He served his time. He grew into a thoughtful, careful, creative, and useful member of society. We need him here…

    NEW YORK, NY, October 07, 2020 /24-7PressRelease/ — More than 1,350 people have signed a petition urging Governor Andrew Cuomo to approve clemency for Pascal Charpentier. The clemency application was delivered to the Executive Clemency Review Board on October 6, 2020. Charpentier, a US citizen, has been detained by Immigration & Customs Enforcement (ICE) and is at risk of being deported to Haiti — a country of which he is not a citizen nor even visited.

Charpentier was arrested under the auspices of a 2017 executive order by President Trump that expanded the priority list of people subject to deportation to include anyone who has “committed acts that constitute a chargeable criminal offense.” Charpentier was picked up by ICE for a more than 30-year-old felony. He was caught joyriding in a car belonging to a friend that had been reported stolen.

A major issue in the case is Charpentier’s citizenship. He was born in Germany on a US Air Force base while his father was deployed there. His father, Edward Charpentier, a Vietnam War era veteran, took his U.S. citizenship oath while in boot camp. He served in the Air Force from 1968 – 1972. Charpentier’s maternal grandfather was a US citizen, who transferred citizenship rights to his mother. Both parents appeared in immigration court on August 18, 2020, attesting to these facts in sworn testimony. The Department of Homeland Security (DHS) has documents that would prove Charpentier’s citizenship but has refused to release them. His lawyer, Julie Goldberg of Goldberg & Associates petitioned Judge Dara F. Reid to sign a subpoena ordering DHS to release the documents. The judge has refused to do so.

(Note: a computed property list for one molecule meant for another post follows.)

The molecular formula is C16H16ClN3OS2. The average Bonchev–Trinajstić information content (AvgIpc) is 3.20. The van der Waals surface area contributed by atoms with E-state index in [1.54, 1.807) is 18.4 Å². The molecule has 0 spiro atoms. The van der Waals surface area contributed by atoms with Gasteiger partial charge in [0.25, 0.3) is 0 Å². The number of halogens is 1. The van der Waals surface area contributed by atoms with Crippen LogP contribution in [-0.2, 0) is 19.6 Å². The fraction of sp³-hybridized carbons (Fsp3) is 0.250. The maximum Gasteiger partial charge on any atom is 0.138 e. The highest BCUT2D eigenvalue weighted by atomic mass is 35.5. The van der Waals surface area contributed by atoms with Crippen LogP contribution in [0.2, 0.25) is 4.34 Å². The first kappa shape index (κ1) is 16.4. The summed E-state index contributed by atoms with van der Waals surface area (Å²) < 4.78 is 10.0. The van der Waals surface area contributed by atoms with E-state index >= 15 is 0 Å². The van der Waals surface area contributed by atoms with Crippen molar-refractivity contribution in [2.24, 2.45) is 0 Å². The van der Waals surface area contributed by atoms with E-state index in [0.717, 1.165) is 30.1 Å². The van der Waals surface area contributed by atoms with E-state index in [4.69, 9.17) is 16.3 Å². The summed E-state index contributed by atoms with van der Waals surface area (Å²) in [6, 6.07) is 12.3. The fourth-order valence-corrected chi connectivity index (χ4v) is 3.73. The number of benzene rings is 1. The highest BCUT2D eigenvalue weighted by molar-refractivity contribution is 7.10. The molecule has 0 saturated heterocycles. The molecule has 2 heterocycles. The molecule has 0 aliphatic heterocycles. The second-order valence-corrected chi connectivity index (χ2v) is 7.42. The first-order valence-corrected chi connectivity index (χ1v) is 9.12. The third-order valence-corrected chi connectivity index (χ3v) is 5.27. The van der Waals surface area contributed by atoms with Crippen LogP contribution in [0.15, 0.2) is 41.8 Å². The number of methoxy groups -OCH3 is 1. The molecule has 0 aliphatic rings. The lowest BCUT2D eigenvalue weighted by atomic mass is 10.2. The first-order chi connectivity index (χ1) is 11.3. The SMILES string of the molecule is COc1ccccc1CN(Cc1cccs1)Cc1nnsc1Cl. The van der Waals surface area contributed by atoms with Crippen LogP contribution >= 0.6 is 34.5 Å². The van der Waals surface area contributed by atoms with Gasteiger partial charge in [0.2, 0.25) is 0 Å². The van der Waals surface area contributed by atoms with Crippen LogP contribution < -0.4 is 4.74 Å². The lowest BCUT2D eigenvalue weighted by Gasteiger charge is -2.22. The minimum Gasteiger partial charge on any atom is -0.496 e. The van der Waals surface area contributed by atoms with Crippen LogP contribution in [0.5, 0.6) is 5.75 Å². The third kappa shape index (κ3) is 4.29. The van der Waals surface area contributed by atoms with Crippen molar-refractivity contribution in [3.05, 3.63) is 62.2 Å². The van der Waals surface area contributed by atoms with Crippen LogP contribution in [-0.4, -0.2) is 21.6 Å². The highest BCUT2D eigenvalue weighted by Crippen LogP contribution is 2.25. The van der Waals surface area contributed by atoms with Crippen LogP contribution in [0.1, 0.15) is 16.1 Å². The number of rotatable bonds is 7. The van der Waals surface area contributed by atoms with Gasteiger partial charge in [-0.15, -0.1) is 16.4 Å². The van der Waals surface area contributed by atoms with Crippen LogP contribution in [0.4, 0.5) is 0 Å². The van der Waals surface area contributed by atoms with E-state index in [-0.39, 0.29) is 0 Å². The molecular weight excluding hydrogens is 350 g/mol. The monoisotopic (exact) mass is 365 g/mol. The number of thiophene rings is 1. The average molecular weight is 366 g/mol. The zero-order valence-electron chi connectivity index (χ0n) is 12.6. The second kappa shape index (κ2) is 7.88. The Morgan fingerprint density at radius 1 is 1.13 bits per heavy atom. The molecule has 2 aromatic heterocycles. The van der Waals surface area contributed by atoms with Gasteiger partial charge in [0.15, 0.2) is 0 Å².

Without this information, Charpentier’s only avenue to prevent deportation is through the clemency application to Governor Cuomo.

The application for clemency includes an additional arrest from 30 years ago. When he was 18, Charpentier was convicted and sentenced to 25 years-to-life for his nonviolent unarmed association with a group involved in the 1990 New York City subway robbery and murder of Utah tourist Brian Watkins. Charpentier was unaware that any violence was about to occur and was not present at the time of the incident. He served 24-1/2 years and was released early due to his excellent record while incarcerated. He received two Bachelor of Science degrees and a Master’s degree from New York Theological Seminary. He runs From Bars II Beyond, an early intervention and prevention nonprofit providing media training to at-risk youth, offering them an alternative to getting caught up in criminal activity. He is also building a production company.

A Facebook support page has been set up to keep the public informed about his campaign for freedom.

As the petition says, “He served his time. He grew into a thoughtful, careful, creative, and useful member of society. We need him here…”

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